As the SEC took the step to allow college football players to return to campus and begin voluntary workouts on June 8, Pac-12 commissioner Larry Scott provided some optimism that the season will start as scheduled for teams in his conference.
Both Scott and SEC commissioner Greg Sankey were on CNN on Friday and the Pac-12 boss said that training camps for Pac-12 programs could start as soon as late July. Assuming, that is, the trend of coronavirus cases in the conference’s footprint is heading downward.
“If things continue to progress in a positive direction, then training camp for football could start as early as late July and we could be on a nice glide path to the start of the college football season at the end of August,” Scott said.
The Pac-12 has been viewed as the wild card of sorts among Power Five conferences as plans for the 2020 football season attempt to take shape. Pac-12 states like Washington, Oregon and California have been the most proactive and restrictive regarding social distancing guidelines. The rate of new cases has plateaued in California, Utah and Arizona and declined in Colorado, Oregon and Washington,
Oregon Gov. Kate Brown said earlier in May that the state’s health advisors had recommended no sporting events with large crowds could take place through September. That means home games for Oregon and Oregon State could have to be played without fans, including Oregon’s game against Ohio State on Sept. 12.
“I think what we’re going to see is a patchwork, state-by-state on the fan issue,” Scott said about games potentially being played without fans.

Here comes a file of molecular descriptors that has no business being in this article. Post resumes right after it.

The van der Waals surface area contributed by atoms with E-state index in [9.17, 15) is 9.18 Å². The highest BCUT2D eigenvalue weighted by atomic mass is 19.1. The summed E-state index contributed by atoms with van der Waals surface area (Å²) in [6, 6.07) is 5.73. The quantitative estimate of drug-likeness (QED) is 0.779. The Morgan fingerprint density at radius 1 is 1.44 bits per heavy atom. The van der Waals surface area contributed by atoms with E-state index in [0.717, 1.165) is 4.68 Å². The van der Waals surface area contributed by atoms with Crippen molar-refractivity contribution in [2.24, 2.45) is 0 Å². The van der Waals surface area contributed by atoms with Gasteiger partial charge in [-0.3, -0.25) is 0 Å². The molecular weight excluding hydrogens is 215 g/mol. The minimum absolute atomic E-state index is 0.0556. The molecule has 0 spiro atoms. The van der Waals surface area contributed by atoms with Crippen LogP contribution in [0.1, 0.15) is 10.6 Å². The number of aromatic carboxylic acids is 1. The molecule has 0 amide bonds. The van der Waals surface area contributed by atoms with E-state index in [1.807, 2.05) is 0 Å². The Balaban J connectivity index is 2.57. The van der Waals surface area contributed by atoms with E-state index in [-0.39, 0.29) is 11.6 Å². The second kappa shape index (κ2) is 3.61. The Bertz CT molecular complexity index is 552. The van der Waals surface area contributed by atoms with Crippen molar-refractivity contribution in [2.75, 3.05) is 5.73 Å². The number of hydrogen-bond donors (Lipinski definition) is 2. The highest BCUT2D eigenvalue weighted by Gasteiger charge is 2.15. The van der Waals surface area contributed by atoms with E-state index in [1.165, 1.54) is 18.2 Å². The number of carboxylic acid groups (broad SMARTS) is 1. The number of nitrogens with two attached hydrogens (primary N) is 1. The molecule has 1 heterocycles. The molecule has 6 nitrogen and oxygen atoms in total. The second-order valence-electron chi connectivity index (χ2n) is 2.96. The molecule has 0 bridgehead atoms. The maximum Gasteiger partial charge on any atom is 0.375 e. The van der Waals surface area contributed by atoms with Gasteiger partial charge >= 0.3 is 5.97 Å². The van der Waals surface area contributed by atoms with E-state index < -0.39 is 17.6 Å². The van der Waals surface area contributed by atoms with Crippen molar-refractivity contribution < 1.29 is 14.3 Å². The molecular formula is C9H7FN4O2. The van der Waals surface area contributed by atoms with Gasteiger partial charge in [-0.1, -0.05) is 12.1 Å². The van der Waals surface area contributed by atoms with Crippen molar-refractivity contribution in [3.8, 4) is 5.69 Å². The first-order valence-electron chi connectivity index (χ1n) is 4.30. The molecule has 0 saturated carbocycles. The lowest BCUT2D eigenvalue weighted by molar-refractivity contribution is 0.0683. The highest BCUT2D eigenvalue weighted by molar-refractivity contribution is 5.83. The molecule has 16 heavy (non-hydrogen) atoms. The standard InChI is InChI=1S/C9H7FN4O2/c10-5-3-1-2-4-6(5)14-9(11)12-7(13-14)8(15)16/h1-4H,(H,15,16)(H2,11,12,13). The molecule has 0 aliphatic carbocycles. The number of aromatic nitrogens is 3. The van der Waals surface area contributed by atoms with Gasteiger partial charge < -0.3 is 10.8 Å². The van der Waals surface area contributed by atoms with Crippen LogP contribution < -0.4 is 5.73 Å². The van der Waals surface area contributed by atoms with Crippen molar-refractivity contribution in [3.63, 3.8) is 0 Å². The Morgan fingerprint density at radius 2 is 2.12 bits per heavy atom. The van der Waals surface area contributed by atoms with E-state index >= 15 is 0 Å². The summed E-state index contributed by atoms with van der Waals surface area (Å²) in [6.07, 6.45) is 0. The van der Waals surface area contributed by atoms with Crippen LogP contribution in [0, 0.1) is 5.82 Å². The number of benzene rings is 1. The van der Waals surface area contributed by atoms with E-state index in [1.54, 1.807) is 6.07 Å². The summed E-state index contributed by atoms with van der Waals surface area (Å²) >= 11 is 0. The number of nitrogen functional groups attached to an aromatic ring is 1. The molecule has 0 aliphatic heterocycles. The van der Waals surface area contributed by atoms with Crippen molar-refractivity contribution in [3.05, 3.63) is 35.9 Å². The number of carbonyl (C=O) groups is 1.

It does seem like every Pac-12 school is preparing to play football in the fall. While the Cal State University system — which includes three Mountain West schools — is having classes online only in the fall, the California University system says it’s going to a “hybrid” model. That would feasibly allow football players and other athletes to be on campus and have games take place.
If the football season does happen and modifications need to be made at the start of it, the Pac-12 seems prepared for that too. USC coach Clay Helton said less than two weeks ago that the conference had discussed the possibility of playing a conference-only schedule in the fall. That, of course, led to speculation if USC wasn’t going to be playing Alabama in Week 1 in Dallas, an idea that was quickly shot down by USC athletic director Mike Bohn.
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Nick Bromberg is a writer for Yahoo Sports.
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